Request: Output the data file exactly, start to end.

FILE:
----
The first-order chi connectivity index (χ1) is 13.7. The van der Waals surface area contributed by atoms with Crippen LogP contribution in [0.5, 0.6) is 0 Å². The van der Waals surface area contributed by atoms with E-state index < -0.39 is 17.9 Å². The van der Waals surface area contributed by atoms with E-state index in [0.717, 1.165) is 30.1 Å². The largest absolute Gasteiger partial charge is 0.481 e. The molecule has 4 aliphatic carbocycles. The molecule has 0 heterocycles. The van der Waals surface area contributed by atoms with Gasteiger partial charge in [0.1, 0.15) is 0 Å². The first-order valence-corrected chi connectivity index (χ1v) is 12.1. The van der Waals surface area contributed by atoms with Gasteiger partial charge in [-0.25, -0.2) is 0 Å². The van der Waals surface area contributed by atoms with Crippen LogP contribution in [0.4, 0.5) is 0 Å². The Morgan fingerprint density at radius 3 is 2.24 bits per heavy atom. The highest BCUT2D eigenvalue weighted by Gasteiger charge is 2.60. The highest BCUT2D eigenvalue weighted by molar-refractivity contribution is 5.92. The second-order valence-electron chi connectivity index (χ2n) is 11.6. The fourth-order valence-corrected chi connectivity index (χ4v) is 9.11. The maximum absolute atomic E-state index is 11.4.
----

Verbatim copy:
The first-order chi connectivity index (χ1) is 13.7. The van der Waals surface area contributed by atoms with Crippen LogP contribution in [0.5, 0.6) is 0 Å². The van der Waals surface area contributed by atoms with E-state index < -0.39 is 17.9 Å². The van der Waals surface area contributed by atoms with E-state index in [0.717, 1.165) is 30.1 Å². The largest absolute Gasteiger partial charge is 0.481 e. The molecule has 4 aliphatic carbocycles. The molecule has 0 heterocycles. The van der Waals surface area contributed by atoms with Gasteiger partial charge in [0.1, 0.15) is 0 Å². The first-order valence-corrected chi connectivity index (χ1v) is 12.1. The van der Waals surface area contributed by atoms with Gasteiger partial charge in [-0.25, -0.2) is 0 Å². The van der Waals surface area contributed by atoms with Crippen LogP contribution in [0.4, 0.5) is 0 Å². The Morgan fingerprint density at radius 3 is 2.24 bits per heavy atom. The highest BCUT2D eigenvalue weighted by Gasteiger charge is 2.60. The highest BCUT2D eigenvalue weighted by molar-refractivity contribution is 5.92. The second-order valence-electron chi connectivity index (χ2n) is 11.6. The fourth-order valence-corrected chi connectivity index (χ4v) is 9.11. The maximum absolute atomic E-state index is 11.4.